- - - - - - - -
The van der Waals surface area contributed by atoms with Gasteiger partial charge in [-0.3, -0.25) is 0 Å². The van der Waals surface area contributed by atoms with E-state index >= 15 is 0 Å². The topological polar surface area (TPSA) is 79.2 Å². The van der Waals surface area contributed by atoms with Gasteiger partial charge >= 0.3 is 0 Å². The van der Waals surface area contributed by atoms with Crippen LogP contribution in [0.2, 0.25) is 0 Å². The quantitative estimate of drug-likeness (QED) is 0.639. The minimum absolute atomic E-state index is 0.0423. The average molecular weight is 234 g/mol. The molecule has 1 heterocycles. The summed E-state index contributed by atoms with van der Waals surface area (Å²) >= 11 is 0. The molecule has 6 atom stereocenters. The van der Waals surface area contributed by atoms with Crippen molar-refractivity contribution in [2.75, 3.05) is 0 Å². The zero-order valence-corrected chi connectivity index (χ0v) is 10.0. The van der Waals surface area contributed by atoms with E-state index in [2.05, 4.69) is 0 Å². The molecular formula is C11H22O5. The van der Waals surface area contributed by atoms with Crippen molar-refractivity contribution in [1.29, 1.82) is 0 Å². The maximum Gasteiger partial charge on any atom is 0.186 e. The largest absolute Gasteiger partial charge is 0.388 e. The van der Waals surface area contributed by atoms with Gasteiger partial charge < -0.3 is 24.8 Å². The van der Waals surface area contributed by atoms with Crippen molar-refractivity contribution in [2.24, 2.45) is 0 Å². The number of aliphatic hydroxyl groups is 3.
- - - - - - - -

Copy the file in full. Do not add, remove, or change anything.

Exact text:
The van der Waals surface area contributed by atoms with Gasteiger partial charge in [-0.3, -0.25) is 0 Å². The van der Waals surface area contributed by atoms with E-state index >= 15 is 0 Å². The topological polar surface area (TPSA) is 79.2 Å². The van der Waals surface area contributed by atoms with Gasteiger partial charge >= 0.3 is 0 Å². The van der Waals surface area contributed by atoms with Crippen LogP contribution in [0.2, 0.25) is 0 Å². The quantitative estimate of drug-likeness (QED) is 0.639. The minimum absolute atomic E-state index is 0.0423. The average molecular weight is 234 g/mol. The molecule has 1 heterocycles. The summed E-state index contributed by atoms with van der Waals surface area (Å²) >= 11 is 0. The molecule has 6 atom stereocenters. The van der Waals surface area contributed by atoms with Crippen molar-refractivity contribution in [2.75, 3.05) is 0 Å². The zero-order valence-corrected chi connectivity index (χ0v) is 10.0. The van der Waals surface area contributed by atoms with E-state index in [2.05, 4.69) is 0 Å². The molecular formula is C11H22O5. The van der Waals surface area contributed by atoms with Crippen molar-refractivity contribution in [1.29, 1.82) is 0 Å². The maximum Gasteiger partial charge on any atom is 0.186 e. The largest absolute Gasteiger partial charge is 0.388 e. The van der Waals surface area contributed by atoms with Gasteiger partial charge < -0.3 is 24.8 Å². The van der Waals surface area contributed by atoms with Crippen molar-refractivity contribution in [2.24, 2.45) is 0 Å². The number of aliphatic hydroxyl groups is 3.